When we have been physically active, we can experience fatigue afterwards – this is a no-brainer. In other words, it stands to reason that our muscles become weaker; we are tired and perhaps even irritable. However, mental activity can also have a big impact on our level of fatigue.
While physical fatigue and mental fatigue are two different states, they are interconnected. This is why we often feel physically exhausted and have difficulty performing physical tasks after worrying about something all day. We also now know that being physical and stressing our minds can make us feel exhausted quicker.
How we know mental and physical fatigue are related
A study conducted at Texas A&M Health Science Center School of Public Health showed that when we attempt mental and physical tasks at the same time, we trigger areas in our brain called the prefrontal cortex. This can cause our body to experience fatigue much sooner than if we were only taking part in physical activity.
Assistant professor, Ranjana Mehta, was leading the study and reported that there were lower blood oxygen levels in the prefrontal cortex following combined physical fatigue and mental fatigue compared to just physical fatigue conditions. She could see through examination of both muscle and brain function that taking part in complex mental tasks cause brain resources to divide, which may explain why physical fatigue then increases.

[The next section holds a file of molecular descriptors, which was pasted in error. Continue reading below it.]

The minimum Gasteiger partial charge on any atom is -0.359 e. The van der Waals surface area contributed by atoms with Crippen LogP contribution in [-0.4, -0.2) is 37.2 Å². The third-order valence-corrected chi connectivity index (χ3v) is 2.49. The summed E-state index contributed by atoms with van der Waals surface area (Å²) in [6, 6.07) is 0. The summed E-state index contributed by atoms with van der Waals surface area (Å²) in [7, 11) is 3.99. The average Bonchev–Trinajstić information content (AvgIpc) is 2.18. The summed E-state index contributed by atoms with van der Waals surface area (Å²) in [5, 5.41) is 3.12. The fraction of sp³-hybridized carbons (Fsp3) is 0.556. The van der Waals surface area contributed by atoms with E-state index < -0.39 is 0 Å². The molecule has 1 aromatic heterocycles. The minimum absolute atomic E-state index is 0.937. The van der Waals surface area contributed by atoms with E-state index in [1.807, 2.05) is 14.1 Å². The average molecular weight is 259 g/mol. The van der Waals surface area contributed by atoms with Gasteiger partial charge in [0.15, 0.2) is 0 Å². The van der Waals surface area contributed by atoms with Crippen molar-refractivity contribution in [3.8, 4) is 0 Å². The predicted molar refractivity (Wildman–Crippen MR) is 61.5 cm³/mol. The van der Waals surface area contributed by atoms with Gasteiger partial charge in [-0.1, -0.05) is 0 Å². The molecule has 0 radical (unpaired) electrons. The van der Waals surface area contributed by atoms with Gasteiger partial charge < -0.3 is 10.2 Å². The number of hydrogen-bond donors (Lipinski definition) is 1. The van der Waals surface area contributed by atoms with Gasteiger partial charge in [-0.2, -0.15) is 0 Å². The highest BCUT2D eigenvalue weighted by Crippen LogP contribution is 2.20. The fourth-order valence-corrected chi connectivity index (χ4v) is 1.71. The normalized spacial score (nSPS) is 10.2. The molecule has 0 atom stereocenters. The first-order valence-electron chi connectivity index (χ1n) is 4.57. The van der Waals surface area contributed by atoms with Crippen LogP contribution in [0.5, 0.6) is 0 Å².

7 medical reasons for fatigue
Most people face mental fatigue or physical fatigue by just overdoing it, but some people can have fatigue for reasons that are a little harder to pinpoint. Many biological and psychosocial factors could be the cause of someone’s fatigue. Below we explain seven different mechanism/modifiers of fatigue:
- Skeletal muscle changes: skeletal muscle is a reserve of energy so reduction in muscle mass can influence our level of energy and therefore feelings of fatigue.
- Mitochondria: is often referred to as “powerhouses” of cells. They generate energy for the cells in our body. Mitochondrial dysfunction can lead to fatigue.
- Neuromuscular mechanisms: largely associated with old age, neuromuscular fatigue is best defined as a decline in skeletal muscle function with repeated effort. It can include decreased muscle strength and size, as well as an increase in fat deposits outside the muscle cell.
- Dehydration and electrolyte disturbances: bodies need water to work well and stay cool. We also need electrolytes to help retain fluid, control our muscles, as well as our blood ph and transmission of nerve impulses. Dehydration and electrolyte issues increase with age.
- Inflammatory mediators: chronic inflammation has been known to influence fatigue.
- Psychoneuroimmunologic mechanisms: a person’s state of mind can have an influence on disease and therefore impact the level of fatigue. For example, immune function can be affected by chronic stress and depression.
- Psychosocial influences: the interaction between social and psychological factors can have an impact on fatigue. Studies have shown that some people with chronic pain or diseases experience less fatigue during social interaction, but more fatigue the following day.
Fatigue is a common problem that shouldn’t set off any alarms. Most people know why they are fatigued, but if they experience unexplained exhaustion they should seek medical attention. To avoid both mental fatigue and physical fatigue the best defense is to get plenty of rest, drink lots of water, eat nutritious meals, and exercise regularly.
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